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Re: butterfly vs. ball
« Reply #9 on: January 09, 2013, 07:07:17 AM »
Ball valves have smooth edges, conducive to one smooth flow path.  Butterfly valves have a cutting edge, splitting the flow and providing a catch point surface.  Gate valves on the otherhand provide finer tuning...

That's why butterfly valves are poor for regulating flow from a higher-pressure pump - they tend to wear and leak. I don't think a March pump would cause issues though.

They do have to be a LOT easier to clean than ball valves. Tom - have you used the new valves yet?

I don't think you could keep a gate valve clean/sanitary.
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Offline mabrungard

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Re: butterfly vs. ball
« Reply #10 on: January 09, 2013, 10:56:57 AM »
What do you think are the relative merits between butterfly and ball valves?

I figure the butterfly valve is easier to clean, but the ball is less likely to get clogged.  Anything I'm missing?

How about this for a clog? 


That is a 24" butterfly valve that was located just downstream of a sodium hydroxide injection point in a water system.  The NaOH was added to control corrosion potential in the distribution system.  Unfortunately, the caustic did not mix well in the pipe and it precipitated the deposits in the pipe and on this valve.  I would expect that the deposits were calcium carbonate (chalk), but the high OH concentrations actually caused calcium hydroxide (lime) to deposit instead. 

This isn't really applicable to this discussion, but I figured some might enjoy the mysteries of water chemistry (when done wrong).
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Offline tschmidlin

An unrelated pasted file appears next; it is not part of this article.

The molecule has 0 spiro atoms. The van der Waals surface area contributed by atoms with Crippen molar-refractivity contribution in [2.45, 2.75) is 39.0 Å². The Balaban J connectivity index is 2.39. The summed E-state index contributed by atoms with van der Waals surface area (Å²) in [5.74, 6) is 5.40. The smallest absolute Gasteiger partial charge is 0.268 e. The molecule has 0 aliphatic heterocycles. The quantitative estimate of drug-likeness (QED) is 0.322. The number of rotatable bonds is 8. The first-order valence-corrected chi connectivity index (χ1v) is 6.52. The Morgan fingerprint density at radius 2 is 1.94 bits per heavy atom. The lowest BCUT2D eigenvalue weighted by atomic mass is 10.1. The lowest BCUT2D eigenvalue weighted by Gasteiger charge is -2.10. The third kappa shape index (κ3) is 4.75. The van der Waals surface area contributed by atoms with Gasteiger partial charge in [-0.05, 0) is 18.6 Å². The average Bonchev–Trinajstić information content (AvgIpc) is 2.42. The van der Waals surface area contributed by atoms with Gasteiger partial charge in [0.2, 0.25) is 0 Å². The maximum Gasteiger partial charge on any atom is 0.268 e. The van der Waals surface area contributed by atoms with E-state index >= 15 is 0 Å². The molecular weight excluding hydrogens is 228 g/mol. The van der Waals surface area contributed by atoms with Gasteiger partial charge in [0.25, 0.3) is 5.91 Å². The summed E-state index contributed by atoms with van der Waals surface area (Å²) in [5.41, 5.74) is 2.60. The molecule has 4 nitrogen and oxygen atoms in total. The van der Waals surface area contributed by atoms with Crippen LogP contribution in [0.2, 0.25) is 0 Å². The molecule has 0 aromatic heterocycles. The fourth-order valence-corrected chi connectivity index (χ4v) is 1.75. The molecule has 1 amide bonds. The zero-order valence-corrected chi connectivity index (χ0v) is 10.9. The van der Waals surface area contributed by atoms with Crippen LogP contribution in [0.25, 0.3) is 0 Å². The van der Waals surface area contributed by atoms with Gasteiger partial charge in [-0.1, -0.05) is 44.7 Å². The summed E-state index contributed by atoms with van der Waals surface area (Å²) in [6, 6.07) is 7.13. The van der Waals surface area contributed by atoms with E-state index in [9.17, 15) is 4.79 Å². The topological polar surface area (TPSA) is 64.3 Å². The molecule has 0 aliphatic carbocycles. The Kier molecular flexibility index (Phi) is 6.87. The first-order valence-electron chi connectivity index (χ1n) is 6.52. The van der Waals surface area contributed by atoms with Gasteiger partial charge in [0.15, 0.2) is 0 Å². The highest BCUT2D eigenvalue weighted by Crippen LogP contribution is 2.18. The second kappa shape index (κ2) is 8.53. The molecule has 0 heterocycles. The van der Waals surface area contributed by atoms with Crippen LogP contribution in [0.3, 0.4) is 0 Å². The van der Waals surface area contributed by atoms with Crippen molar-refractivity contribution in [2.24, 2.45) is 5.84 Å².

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Re: butterfly vs. ball
« Reply #11 on: January 09, 2013, 11:12:44 AM »
That is awesome Martin, since the pic lacks scale (but not limescale) it looked to me like a mattress shoved in there :)

I haven't used the new valves yet, I ordered them yesterday.  But I use butterfly valves on one of the fermenters, just curious if I should get different ones this time - I was thinking it might be nice to have ball valves on the dump ports and butterfly on the racking ports, but decided against it.
Tom Schmidlin

Offline punatic

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Re: butterfly vs. ball
« Reply #12 on: January 09, 2013, 11:37:13 AM »
Well ya didn't specify an application, Tom.   ::)  Guys in the other hobby I enjoy are constantly crowing the virtues of gate valves, but that's for vapor management.  Gate valves tend to be difficult to operate in high  liquid pressure/flow locations.

I hope that wasn't your water system Martin!
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Offline tschmidlin

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Re: butterfly vs. ball
« Reply #13 on: January 09, 2013, 12:08:52 PM »
Well ya didn't specify an application, Tom.   ::) 
I figured on a brewing forum the range of applications would be understood ;D
Tom Schmidlin

Offline weithman5

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Re: butterfly vs. ball
« Reply #14 on: January 09, 2013, 12:26:12 PM »
That is awesome Martin, since the pic lacks scale (but not limescale) it looked to me like a mattress shoved in there :)


my thought exactly.